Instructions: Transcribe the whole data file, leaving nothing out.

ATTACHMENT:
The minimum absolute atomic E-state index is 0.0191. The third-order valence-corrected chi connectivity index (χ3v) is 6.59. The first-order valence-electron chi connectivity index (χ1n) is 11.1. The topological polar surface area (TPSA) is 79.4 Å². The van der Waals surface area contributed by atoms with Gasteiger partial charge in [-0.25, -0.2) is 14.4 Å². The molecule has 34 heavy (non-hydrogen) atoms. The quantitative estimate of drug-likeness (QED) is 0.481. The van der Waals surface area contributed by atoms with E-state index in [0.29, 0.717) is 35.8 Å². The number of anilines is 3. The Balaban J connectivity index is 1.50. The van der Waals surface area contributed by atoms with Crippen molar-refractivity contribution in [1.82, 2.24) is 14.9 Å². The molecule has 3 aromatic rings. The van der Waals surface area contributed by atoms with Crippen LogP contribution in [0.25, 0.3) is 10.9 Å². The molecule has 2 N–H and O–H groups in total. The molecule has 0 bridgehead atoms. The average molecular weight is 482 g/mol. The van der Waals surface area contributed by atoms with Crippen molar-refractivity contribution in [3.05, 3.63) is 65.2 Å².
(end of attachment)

The minimum absolute atomic E-state index is 0.0191. The third-order valence-corrected chi connectivity index (χ3v) is 6.59. The first-order valence-electron chi connectivity index (χ1n) is 11.1. The topological polar surface area (TPSA) is 79.4 Å². The van der Waals surface area contributed by atoms with Gasteiger partial charge in [-0.25, -0.2) is 14.4 Å². The molecule has 34 heavy (non-hydrogen) atoms. The quantitative estimate of drug-likeness (QED) is 0.481. The van der Waals surface area contributed by atoms with E-state index in [0.29, 0.717) is 35.8 Å². The number of anilines is 3. The Balaban J connectivity index is 1.50. The van der Waals surface area contributed by atoms with Crippen molar-refractivity contribution in [1.82, 2.24) is 14.9 Å². The molecule has 3 aromatic rings. The van der Waals surface area contributed by atoms with Crippen LogP contribution in [0.25, 0.3) is 10.9 Å². The molecule has 2 N–H and O–H groups in total. The molecule has 0 bridgehead atoms. The average molecular weight is 482 g/mol. The van der Waals surface area contributed by atoms with Crippen molar-refractivity contribution in [3.05, 3.63) is 65.2 Å².